As a former U.S. Navy sailor and cancer survivor, Lane Bradley doesn’t shy away from a challenge. So when offered the opportunity to take a kayaking class, he said yes, seeing a new way to test himself.
Twice a month, Bradley joins fellow veterans at the University of Chicago for training. In the swimming pool at the Ratner Athletics Center, they learn the basics of kayaking—from how to launch a kayak to paddling techniques to the safest way to exit a tip over.
“You’re purposefully overturning your kayak—and your brain wants to panic. It would have been really terrifying to learn that in the river. Learning in the pool was essential because it’s an enclosed safe area that you know and understand,” Bradley said.
The kayaking class is led by Team River Runner, a nonprofit adaptive sports program for veterans. It launched a partnership with the University earlier this year when Team River Runner was looking for a place to practice. While offering paddling sessions in more than 60 locations across the country, Team River Runner struggled to find a practice spot in Chicago.
Aaron Eisner, coordinator for the Chicago chapter of Team River Runner, said he heard a lot of no’s as he sought a venue. Then he connected with UChicago’s Office for Military-Affiliated Communities, which serves as a central home for the University’s military-affiliated work, helping to coordinate and advance varied programs and partnerships across UChicago.
“In an effort to find a home for our pool sessions, I contacted numerous schools, as well as public and private entities, in the Chicago area without success. It was not until I got in touch with the University’s Office for Military-Affiliated Communities that I found support,” Eisner said. “It’s encouraging to work with people who see value in what Team River Runner provides and put a priority on facilitating a pathway to healing for veterans.”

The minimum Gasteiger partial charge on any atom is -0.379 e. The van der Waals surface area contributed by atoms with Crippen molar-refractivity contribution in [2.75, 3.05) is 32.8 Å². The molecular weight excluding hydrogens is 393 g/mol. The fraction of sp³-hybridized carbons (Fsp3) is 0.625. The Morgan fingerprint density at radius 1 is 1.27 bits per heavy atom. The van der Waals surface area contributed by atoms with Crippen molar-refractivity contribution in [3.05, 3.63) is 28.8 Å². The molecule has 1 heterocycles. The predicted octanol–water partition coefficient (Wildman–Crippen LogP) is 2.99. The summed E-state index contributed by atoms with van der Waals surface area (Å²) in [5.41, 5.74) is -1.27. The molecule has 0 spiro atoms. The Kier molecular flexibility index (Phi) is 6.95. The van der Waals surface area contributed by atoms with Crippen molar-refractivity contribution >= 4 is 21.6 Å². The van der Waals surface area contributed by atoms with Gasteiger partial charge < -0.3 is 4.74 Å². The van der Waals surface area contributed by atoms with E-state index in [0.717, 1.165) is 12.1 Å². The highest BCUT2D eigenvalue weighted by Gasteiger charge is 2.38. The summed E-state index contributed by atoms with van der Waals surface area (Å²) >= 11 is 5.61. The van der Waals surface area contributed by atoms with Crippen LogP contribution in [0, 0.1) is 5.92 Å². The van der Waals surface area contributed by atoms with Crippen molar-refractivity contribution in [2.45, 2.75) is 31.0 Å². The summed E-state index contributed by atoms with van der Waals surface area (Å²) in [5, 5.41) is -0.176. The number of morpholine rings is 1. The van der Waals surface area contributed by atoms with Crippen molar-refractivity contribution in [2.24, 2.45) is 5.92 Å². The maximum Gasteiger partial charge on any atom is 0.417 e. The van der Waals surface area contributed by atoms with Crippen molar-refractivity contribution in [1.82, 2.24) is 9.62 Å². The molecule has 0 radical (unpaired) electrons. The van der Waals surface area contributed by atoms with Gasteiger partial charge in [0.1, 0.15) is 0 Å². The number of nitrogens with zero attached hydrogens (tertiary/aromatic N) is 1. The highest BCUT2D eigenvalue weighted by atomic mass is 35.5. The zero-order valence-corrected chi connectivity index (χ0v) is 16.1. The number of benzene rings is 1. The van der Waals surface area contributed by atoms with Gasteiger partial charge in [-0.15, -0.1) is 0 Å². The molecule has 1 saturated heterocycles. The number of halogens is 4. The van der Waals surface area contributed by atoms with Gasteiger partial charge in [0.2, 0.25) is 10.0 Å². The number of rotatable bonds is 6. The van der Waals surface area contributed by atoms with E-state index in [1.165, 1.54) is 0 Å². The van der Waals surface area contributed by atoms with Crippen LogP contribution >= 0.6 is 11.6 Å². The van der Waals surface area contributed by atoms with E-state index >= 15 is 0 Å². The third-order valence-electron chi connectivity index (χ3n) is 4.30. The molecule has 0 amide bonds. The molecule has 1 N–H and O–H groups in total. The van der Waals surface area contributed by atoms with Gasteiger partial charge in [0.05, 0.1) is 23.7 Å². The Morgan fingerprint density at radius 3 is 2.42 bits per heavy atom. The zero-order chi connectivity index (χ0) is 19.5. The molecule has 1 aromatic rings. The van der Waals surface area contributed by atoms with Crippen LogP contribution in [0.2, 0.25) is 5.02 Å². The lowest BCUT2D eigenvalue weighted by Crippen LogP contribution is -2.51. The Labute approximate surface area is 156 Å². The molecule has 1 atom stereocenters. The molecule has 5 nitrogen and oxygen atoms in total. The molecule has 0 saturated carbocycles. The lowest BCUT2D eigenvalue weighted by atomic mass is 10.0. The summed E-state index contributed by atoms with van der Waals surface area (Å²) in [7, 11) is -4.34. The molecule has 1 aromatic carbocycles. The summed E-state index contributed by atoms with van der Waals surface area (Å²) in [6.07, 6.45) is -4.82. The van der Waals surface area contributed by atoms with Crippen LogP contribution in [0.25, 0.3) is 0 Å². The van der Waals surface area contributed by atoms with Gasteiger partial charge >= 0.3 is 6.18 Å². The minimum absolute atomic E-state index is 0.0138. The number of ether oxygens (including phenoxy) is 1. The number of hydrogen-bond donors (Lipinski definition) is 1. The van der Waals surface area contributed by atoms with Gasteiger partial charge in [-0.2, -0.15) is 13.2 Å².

In May 2019, Team River Runner held its first session at Ratner’s 50-meter Myers-McLoraine Swimming Pool. The sessions are open to veterans in the community and their families as well as UChicago faculty and staff.
Finding ways to bring together veterans and the University community and serve them is critical to the strategy of the Office for Military-Affiliated Communities, said Terrell Odom, associate director of the office. Other activities underway include re-establishing the UChicago Student Veterans of America chapter, increasing recruitment, enrollment and support of veterans and their dependents across campus, and conducting a needs-assessment of student-veterans.
“We’re committed to not only serve student veterans, but also faculty and staff, and the veterans community and their families,” Odom said. “We’re providing activities to support veterans and bring groups together as part of the UChicago community.”
Tracey Ladner, who served in the U.S. Army and the Navy, described physical and emotional benefits to learning to kayak. She has increased her core strength and lost weight while also breaking out of her comfort zone.
“I’m pretty introverted, so kayaking is good because you’re with a group,” she said. “You get to meet new people, but it’s more like a personal challenge.”
In June, the group ventured outside the pool for the first time, taking their kayaks to the Fox River. For Bradley, more than facing the currents, he was facing his own fears.
“I tend to build walls around myself, to not ever seek help, to isolate myself,” he said. “So this was purposeful in knowing that I would be interacting more with people I didn’t know and learning new skills right along with them.”